At the end of the school year, give the surveys to teachers to include in students’ pass-up folders. Their responses will give next year’s teachers valuable insight into their new students’ reading habits.
5. Make some changes.
I mentioned that I have made many changes to my library program over the years, based on the results of student surveys. Changes have included: ordering specific book titles, creating a huge library wall clock, increased signage, adding a Fairy Tales genre section, requesting a larger TV (I used the survey responses to support my request!), allowing food and drink in the library, and becoming super-flexible about checkout limits and library fines.
Of course, you cannot accommodate everything students request, but you can certainly find a few ways to better-support their needs. If things are out of your hands (such as scheduling and budget), take the surveys to your admins to support your request for changes. If there are things teachers can do to help, share those results with the teachers.
Whatever changes you make, be sure to share with students that you made these changes based on their surveys. I liked to do the reading interest surveys each school year. Because my students knew I took their surveys seriously, they grew increasingly more invested in filling them out.
6. Get personal!
My last three schools all had approximately 800 students in them. How could I possibly learn all those names? Well, I learned them one at a time. No, I didn’t know every name, but I really did try. When you know students’ names, they feel seen. They are no longer just a number in your computer.
As you read the reading interest surveys, take notes (either on the survey or separately) on ways you can respond to the students’ answers. Are there books you can recommend based on their favorite genres? If they say they fall asleep reading, how can you help them tackle that problem? If they say they’d like a new book club in the library, talk to them to see how you and they can work together to make that happen.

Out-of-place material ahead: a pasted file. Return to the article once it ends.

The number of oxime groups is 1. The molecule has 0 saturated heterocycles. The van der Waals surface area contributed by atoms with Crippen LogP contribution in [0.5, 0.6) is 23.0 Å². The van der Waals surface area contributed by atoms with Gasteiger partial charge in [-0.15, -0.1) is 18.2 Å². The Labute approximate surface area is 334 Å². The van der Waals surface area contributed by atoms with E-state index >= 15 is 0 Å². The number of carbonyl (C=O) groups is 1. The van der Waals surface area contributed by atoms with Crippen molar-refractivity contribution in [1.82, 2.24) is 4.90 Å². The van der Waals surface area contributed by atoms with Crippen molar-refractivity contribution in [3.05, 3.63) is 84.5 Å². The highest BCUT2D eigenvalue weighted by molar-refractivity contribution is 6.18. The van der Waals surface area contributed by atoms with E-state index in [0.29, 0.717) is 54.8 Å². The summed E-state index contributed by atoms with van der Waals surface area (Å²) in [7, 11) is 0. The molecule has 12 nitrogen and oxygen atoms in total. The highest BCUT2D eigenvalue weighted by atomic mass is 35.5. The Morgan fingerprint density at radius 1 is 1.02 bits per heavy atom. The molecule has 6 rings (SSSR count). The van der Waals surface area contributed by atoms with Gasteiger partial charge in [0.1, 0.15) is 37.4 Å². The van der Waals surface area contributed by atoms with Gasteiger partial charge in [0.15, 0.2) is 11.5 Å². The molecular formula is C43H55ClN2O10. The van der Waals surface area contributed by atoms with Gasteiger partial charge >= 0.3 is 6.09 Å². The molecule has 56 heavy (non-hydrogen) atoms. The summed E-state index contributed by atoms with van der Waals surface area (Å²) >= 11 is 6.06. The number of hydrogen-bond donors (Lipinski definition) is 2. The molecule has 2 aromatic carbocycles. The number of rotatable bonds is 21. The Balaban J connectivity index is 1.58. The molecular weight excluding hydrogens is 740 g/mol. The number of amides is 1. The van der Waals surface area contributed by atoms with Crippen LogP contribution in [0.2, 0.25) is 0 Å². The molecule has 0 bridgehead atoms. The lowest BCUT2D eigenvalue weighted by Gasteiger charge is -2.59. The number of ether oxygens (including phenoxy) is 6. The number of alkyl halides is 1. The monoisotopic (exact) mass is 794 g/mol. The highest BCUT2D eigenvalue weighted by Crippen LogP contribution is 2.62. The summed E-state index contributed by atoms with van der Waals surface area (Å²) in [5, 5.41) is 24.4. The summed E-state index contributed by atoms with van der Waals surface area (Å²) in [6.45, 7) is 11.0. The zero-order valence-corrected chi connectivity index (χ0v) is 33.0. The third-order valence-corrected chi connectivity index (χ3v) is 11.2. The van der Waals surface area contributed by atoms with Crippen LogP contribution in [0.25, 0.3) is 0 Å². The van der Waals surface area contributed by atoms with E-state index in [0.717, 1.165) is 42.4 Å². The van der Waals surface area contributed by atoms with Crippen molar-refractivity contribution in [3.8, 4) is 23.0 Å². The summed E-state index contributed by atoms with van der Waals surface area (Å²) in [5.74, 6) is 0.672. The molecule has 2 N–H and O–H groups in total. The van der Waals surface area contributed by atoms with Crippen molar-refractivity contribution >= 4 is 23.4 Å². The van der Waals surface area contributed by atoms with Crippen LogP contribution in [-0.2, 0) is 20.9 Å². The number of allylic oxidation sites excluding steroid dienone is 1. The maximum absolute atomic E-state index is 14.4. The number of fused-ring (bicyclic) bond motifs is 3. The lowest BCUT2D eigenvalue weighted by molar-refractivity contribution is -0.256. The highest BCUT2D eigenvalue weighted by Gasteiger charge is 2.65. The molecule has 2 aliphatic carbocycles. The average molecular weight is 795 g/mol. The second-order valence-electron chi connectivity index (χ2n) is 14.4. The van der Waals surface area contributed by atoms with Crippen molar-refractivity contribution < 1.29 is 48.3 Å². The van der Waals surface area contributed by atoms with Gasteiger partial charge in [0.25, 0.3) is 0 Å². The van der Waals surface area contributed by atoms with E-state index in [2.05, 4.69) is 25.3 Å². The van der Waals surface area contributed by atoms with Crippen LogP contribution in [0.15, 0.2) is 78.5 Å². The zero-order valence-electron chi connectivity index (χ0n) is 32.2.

Believe me, if you have a meaningful five-minute conversation with a student, you will probably be able to remember their name. You will know something interesting about them. And they will know you cared enough to read their survey and come to talk to them.
7. Share the results.
After students take the surveys, analyze the results. If you have many students, this is made much easier by using Google Forms or Survey Monkey for your survey. These formats will tell you the percentage of students who selected certain answers. It will also give you all the results in one easy place.
Share student suggestions, attitudes, and percentages. I like to put my results in a PowerPoint to share with students in their next library session after they complete the survey. This information is fun for students to see, and it can also be valuable for their English teachers.
Ready to start? If you’d like to start today, you don’t need to reinvent the wheel! I have Reading and Writing Interest Surveys, all ready to go. The Reading Interest Survey already includes a printable PDF version, an editable PowerPoint version, a Google Slides version, and a new Google Forms version. I’ve also included an editable PowerPoint presentation to help you share your students’ survey results with your classes.
This lesson is designed to take two secondary library lesson time slots.
I used this survey more as an English teacher than as a school librarian. Like the Reading Interest Survey, this one is great at the beginning of the school year. It will help English teachers discover their students’ attitudes toward writing so we can plan our lessons to help encourage those who love writing and help support those who struggle with it.